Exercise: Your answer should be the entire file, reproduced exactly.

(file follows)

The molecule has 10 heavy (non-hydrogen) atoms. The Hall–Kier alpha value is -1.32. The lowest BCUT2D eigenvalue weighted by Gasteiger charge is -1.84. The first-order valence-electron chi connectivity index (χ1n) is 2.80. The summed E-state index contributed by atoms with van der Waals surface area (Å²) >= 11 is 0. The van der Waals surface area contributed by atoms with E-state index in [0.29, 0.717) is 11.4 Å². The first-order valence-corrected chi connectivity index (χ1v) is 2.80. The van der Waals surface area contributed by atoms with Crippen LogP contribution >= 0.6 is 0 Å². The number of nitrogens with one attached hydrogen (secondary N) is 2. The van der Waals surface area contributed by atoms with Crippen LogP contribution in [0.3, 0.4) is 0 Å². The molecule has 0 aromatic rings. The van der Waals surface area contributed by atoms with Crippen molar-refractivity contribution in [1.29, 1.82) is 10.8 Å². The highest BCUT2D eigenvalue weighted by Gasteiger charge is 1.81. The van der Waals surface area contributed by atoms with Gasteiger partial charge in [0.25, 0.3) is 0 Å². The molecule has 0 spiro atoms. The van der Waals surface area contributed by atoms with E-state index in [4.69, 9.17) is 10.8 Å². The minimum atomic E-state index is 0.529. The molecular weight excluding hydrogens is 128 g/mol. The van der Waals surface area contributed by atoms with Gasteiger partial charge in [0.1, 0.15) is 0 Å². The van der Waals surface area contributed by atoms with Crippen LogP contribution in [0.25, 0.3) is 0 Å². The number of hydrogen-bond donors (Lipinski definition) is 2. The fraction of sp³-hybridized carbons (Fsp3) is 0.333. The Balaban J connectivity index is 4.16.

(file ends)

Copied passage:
The molecule has 10 heavy (non-hydrogen) atoms. The Hall–Kier alpha value is -1.32. The lowest BCUT2D eigenvalue weighted by Gasteiger charge is -1.84. The first-order valence-electron chi connectivity index (χ1n) is 2.80. The summed E-state index contributed by atoms with van der Waals surface area (Å²) >= 11 is 0. The van der Waals surface area contributed by atoms with E-state index in [0.29, 0.717) is 11.4 Å². The first-order valence-corrected chi connectivity index (χ1v) is 2.80. The van der Waals surface area contributed by atoms with Crippen LogP contribution >= 0.6 is 0 Å². The number of nitrogens with one attached hydrogen (secondary N) is 2. The van der Waals surface area contributed by atoms with Crippen LogP contribution in [0.3, 0.4) is 0 Å². The molecule has 0 aromatic rings. The van der Waals surface area contributed by atoms with Crippen molar-refractivity contribution in [1.29, 1.82) is 10.8 Å². The highest BCUT2D eigenvalue weighted by Gasteiger charge is 1.81. The van der Waals surface area contributed by atoms with Gasteiger partial charge in [0.25, 0.3) is 0 Å². The molecule has 0 spiro atoms. The van der Waals surface area contributed by atoms with E-state index in [4.69, 9.17) is 10.8 Å². The minimum atomic E-state index is 0.529. The molecular weight excluding hydrogens is 128 g/mol. The van der Waals surface area contributed by atoms with Gasteiger partial charge in [0.1, 0.15) is 0 Å². The van der Waals surface area contributed by atoms with Crippen LogP contribution in [0.25, 0.3) is 0 Å². The number of hydrogen-bond donors (Lipinski definition) is 2. The fraction of sp³-hybridized carbons (Fsp3) is 0.333. The Balaban J connectivity index is 4.16.